That is why I have since submitted my novel to more than 100 agents (and counting). And it is why I wrote this article for a Medium publication that has more than 200,000 followers in the publishing industry. Because what I have learned in the course of writing it is that the best thing I can do for myself is build up my platform for my next round of pitching. And then keep pitching!

As to those who don't like the title, I don't know what to tell you. I love it! Writer's choice, I suppose!

And @CassieL, yes it is true that some hardback books run $28. But most fiction, hardback books are sold on Amazon, and on Amazon, the average is $15. Hence the number I chose to use.

Lastly, I should mention that I cut a paragraph (and have since put it back) that may better explain my personal conclusion. It reads:

"It is in this reality that I find my answer. For it is comforting to me in the way that existentialism is: if there is no meaning in life, then I needn't concern myself with finding it. If, in all likelihood, no one will read my book, then I needn't concern myself with whether anyone will ever like it. In the end, I wrote my novel because I wanted to write it - and doing so was the most beautiful thing I've ever done."
I think my last post summed it up, even if I thought the article should have had a different title, but then I'm not a journalist seeking readers of such a controversial article when it comes to authors on kindleboards who are in the majority, self-published. I can appreciate the we were not your target audience.
.

The facts are in the figures. Self publishers only have their foot in one virtual-publishing camp, still dominated by trad-books published, and with authors competing against millions of other authors. Bookstores are the domain of trad-published books, with fewer titles for sale and therefore less competition on the shelves. So of course trad publishing is the better option financially. But here's the rub as you've found out, getting an agent to read your book, never mind finding a publisher, is like trying to win the lottery.

In that respect you are right, no one in the industry wants to read your book if your submission doesn't meet their expectations of what they can sell to an editor. So what do you do if your submissions come to nothing?

I personally would self-publish your book under a pen name that you wouldn't use to submit future books to agents. The alternative is to let it die on your computer stored away for no one to see, then no one would definitely read your book.

You are clearly passionate about your book, and no doubt will be with future books, but in 10 years' time, what would you do with 10 books stuck on your hard drive if you still don't get interest from an agent? That would be years wasted in not building an established platform. Just saying.

Good luck with your submissions. I hope you win the lottery.
 

·
Registered
Joined
·
2,089 Posts
ElleGriffin, first of all, thank you for posting here and giving us a few insights concerning your article.

I take it now that your novel wasn't yet published, hence my inability to find it on Amazon.

Many here who are indie publishers tried the trad pub route. It's a pretty tough slog, even getting emails back from literary agents you sent query letters to is tough. They rarely let you know they received your correspondence, and -- at least with my own experience -- the fabled rejection slip seems to have gone the way of the dodo. You're just left guessing.

I myself tried that route and decided the best way was to just self-publish.

In self-publishing you're sort of in the trenches, but it has its rewards.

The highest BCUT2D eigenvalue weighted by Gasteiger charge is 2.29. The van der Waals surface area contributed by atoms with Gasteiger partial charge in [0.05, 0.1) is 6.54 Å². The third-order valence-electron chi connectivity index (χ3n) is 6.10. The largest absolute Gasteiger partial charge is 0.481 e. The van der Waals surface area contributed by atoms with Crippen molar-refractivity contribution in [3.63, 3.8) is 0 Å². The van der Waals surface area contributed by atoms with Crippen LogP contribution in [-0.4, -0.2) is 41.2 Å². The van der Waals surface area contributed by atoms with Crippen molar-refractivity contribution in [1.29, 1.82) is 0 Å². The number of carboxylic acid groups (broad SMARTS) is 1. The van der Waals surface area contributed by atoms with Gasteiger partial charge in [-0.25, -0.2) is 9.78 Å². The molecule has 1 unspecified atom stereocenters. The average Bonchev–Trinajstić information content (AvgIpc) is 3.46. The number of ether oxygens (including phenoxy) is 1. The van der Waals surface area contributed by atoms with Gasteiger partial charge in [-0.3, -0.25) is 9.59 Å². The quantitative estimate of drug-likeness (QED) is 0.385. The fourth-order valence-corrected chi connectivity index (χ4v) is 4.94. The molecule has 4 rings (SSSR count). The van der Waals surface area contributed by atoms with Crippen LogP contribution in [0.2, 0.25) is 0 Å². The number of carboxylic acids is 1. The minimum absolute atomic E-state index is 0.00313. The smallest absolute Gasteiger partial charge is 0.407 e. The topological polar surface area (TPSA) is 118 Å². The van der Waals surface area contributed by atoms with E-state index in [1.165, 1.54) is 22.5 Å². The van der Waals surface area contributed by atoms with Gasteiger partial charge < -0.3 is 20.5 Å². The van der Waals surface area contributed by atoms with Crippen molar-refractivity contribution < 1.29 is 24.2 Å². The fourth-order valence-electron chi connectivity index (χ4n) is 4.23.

Either way, I wish you well.
 

·
Registered
Joined
·
5,817 Posts
David VanDyke said:
It often takes years to become an overnight success.

One book does not a career make. Do aspiring actors get a part in one movie or TV show and expect it all to come their way? Do musicians put out one single and expect to sell a million?
Stargate fans will remember the Orisi, a sort of human cross with special powers. A really big part. The same actress played the leader of the lizard people in the remake of V. Now she has a four second slot in a L'Oreal advert. Very sad.

Sorry, out of topic but your post reminded me.

As to the article, I think too many people think all they have to do is write a book, often without ever having read any, and they will make a fortune. I've read many times on forums how someone has written, 'the best book ever written' as if there ever could be such a thing.

As to the no one will buy my book, well, tell that to the hundreds of people who have bought my books. I love self publishing; I have just waited three months for ACX to get my audibles out and it has been so frustrating because I couldn't just get it done myself. And I much prefer the readers to be the critics and gatekeepers, not some editor who probably doesn't like that genre.
 

·
Registered
Joined
·
437 Posts
ellegriffin said:
As the author of the article in question, I would be happy to elaborate on some of your comments here.
Your input is interesting, and thanks for posting it. It's important to hear your side of the story. I looked at the article again and I think I can better sum up the issue that I personally have with it.

The overall content is good, but I find the tone is sensationalized and focused on the negative. Something with the same facts that says, hey, traditional publishing might work better for you, would be fine. Saying you won't top the charts would be fine. But jumping in with "no one will buy your book" will discourage someone out there, and that's the worst thing that can happen. Doing something that stops one person in the world from chasing their dreams is a net minus to us all. Stressing what can be done in the positive, or making sure to say that these were the results from my experience, both of these can really soften the blow. Which, I understand that journalism is specifically not about softening blows, but I'm just saying, this is where the criticism is coming from. If someone was halfway through writing their first book and dreamed about self publishing and they read the article, how would the feel? Would they feel more inclined to pursue trad publishing, or would they feel more inclined to give it up?

Anyways, that's how I see it. Maybe the whole thing simply comes from the fact that articles need to run with over the top lines. Maybe you have a balanced view of the industry and you are relating your journey through it. I just think that because this is an article geared towards writers who haven't published yet, that it's important to send your message in a way that gives people the confidence to see their works through.
 
21 - 40 of 59 Posts
Top